I'm all in favor of anything designed to demystify wine. Whether that means books that come embellished with cartoon characters, for readers who are dummies, or magazines that cater to the presumably dis-affected Generation X drinker, I don't think there are many ways to go wrong in trying to get a wider audience for the grape.
Except in the case of certain kinds of restaurant wine lists. These tutti-frutti lists, as I call them, eschew traditional categories like Bordeaux and Burgundy in favor of flavor roundups such as "soft and juicy" or "lush and creamy" or "crisp and refreshing"--resulting in restaurant wine lists that sound more like restaurant menus.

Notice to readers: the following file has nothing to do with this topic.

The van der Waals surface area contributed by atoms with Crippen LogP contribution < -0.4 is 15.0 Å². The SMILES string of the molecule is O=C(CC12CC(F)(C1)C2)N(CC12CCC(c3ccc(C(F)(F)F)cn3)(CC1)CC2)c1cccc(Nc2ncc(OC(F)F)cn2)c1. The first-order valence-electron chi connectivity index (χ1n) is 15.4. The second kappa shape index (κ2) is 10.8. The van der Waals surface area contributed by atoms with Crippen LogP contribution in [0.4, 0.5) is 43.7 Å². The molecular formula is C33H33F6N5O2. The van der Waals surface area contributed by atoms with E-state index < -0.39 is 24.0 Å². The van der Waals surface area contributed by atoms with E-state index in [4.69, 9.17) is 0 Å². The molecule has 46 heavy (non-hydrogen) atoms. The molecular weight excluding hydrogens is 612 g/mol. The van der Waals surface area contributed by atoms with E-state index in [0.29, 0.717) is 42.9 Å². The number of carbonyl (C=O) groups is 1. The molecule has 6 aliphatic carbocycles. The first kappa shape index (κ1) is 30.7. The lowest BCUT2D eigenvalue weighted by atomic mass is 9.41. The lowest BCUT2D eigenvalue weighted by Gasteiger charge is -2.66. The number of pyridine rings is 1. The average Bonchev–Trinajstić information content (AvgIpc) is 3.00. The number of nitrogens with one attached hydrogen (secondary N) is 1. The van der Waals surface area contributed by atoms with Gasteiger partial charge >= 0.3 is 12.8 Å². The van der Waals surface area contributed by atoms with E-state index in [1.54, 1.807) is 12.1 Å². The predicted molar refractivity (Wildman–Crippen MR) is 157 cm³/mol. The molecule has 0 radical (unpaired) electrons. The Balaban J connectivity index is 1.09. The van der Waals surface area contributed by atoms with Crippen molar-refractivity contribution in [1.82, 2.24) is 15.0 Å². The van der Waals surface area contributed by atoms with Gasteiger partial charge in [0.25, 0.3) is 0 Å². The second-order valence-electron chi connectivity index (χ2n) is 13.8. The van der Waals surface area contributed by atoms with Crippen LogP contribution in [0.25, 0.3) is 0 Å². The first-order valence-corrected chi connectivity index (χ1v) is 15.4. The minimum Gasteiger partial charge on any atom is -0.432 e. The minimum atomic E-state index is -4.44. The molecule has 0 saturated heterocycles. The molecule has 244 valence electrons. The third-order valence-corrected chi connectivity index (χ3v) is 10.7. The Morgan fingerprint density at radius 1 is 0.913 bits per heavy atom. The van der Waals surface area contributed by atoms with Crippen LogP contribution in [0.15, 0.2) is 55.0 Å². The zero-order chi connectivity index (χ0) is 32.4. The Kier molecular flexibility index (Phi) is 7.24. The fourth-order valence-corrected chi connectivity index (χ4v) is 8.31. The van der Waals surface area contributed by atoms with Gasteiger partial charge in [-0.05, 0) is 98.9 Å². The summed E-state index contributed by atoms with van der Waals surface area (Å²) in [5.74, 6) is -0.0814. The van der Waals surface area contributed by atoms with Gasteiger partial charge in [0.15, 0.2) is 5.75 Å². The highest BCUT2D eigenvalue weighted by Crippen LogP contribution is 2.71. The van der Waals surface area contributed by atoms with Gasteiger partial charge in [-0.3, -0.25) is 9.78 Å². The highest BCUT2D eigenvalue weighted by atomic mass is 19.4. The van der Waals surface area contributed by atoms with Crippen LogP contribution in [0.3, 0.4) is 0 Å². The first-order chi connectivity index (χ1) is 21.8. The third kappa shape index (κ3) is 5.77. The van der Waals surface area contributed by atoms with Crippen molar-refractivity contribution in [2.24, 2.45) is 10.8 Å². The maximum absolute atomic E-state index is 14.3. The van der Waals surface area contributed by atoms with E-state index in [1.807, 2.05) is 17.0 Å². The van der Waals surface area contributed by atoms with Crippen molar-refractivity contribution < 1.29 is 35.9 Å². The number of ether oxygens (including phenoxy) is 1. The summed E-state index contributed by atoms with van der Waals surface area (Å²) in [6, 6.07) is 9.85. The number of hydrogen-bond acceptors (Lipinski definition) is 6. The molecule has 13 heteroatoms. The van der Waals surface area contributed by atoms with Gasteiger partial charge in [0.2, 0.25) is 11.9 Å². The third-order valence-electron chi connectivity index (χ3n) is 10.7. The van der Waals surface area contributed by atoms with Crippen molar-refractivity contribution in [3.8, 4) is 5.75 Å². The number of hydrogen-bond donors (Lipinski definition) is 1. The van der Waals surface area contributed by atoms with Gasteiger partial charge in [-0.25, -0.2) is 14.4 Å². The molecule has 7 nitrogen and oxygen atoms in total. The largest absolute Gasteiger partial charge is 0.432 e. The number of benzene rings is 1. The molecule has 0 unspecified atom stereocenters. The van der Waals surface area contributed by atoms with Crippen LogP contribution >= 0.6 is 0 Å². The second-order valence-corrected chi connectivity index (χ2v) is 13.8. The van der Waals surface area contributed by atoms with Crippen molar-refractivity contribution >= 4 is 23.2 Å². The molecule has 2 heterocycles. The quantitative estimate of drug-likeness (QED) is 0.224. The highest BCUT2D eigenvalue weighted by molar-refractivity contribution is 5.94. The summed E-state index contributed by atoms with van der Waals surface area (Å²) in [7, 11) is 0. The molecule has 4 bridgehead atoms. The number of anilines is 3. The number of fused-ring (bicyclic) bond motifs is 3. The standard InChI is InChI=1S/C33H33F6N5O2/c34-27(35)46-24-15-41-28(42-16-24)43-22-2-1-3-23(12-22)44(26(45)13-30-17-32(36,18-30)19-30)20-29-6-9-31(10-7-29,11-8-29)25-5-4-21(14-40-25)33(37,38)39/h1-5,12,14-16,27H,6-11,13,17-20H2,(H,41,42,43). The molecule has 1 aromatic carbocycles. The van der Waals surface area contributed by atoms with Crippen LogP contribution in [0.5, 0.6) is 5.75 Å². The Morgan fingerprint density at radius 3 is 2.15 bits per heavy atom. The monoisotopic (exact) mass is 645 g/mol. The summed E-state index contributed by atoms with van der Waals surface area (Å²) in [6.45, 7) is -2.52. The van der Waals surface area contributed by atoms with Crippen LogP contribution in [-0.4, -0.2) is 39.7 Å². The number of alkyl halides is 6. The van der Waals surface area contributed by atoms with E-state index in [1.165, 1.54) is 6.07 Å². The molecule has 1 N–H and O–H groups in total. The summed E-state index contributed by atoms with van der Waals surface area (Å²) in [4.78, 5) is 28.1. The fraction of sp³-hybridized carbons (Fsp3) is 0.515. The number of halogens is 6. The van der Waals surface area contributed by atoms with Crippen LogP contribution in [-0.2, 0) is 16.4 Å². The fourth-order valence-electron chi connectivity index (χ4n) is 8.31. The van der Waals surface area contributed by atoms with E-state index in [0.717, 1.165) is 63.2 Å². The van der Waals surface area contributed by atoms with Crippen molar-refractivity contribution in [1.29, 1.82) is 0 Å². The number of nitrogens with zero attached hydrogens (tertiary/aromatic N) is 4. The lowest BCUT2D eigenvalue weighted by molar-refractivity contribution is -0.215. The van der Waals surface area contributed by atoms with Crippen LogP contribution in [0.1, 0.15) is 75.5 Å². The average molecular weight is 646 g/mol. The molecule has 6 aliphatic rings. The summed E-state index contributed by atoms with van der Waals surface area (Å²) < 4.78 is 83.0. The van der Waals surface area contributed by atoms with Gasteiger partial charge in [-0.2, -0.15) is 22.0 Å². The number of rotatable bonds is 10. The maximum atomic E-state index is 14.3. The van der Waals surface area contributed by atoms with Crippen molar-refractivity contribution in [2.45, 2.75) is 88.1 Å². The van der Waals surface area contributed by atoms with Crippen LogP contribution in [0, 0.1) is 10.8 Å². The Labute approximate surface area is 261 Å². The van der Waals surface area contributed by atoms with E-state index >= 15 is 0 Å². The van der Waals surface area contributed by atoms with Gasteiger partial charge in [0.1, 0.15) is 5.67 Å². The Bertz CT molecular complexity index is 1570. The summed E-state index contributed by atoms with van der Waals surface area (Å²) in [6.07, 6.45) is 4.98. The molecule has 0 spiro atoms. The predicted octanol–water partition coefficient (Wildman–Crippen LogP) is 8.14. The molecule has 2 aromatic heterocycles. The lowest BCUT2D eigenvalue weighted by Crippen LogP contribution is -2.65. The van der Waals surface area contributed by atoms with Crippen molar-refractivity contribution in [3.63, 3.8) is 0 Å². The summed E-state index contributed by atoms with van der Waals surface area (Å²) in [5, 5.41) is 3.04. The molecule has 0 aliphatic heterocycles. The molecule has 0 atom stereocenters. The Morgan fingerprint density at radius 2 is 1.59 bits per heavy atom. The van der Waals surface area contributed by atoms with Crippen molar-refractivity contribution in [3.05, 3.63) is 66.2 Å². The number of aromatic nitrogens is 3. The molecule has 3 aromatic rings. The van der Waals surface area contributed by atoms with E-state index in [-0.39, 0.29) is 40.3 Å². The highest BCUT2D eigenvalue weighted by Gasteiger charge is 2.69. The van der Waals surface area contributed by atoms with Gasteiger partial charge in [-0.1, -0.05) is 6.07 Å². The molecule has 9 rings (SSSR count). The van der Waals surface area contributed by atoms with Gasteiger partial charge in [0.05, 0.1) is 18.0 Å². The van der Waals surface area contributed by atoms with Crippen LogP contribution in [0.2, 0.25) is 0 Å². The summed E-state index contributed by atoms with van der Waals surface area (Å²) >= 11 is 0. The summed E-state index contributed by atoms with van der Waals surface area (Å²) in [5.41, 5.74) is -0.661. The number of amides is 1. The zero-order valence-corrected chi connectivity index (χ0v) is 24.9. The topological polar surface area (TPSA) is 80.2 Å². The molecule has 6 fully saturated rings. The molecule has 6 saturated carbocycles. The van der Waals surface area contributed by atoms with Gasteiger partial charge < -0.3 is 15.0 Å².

While proponents of such lists claim these groupings are simply a device to help make wine more friendly and accessible, I'd argue they actually accomplish the opposite. Aside from an implicit assumption that the patrons' intellectual gifts are pretty much on a par with those of Forrest Gump (these descriptors rarely run to more than one syllable), such lists don't offer much that's useful when it comes to making wine and food matches. After all, a "lush and creamy" wine sounds like something that should be served with dessert, preferably one topped with a scoop of vanilla ice cream.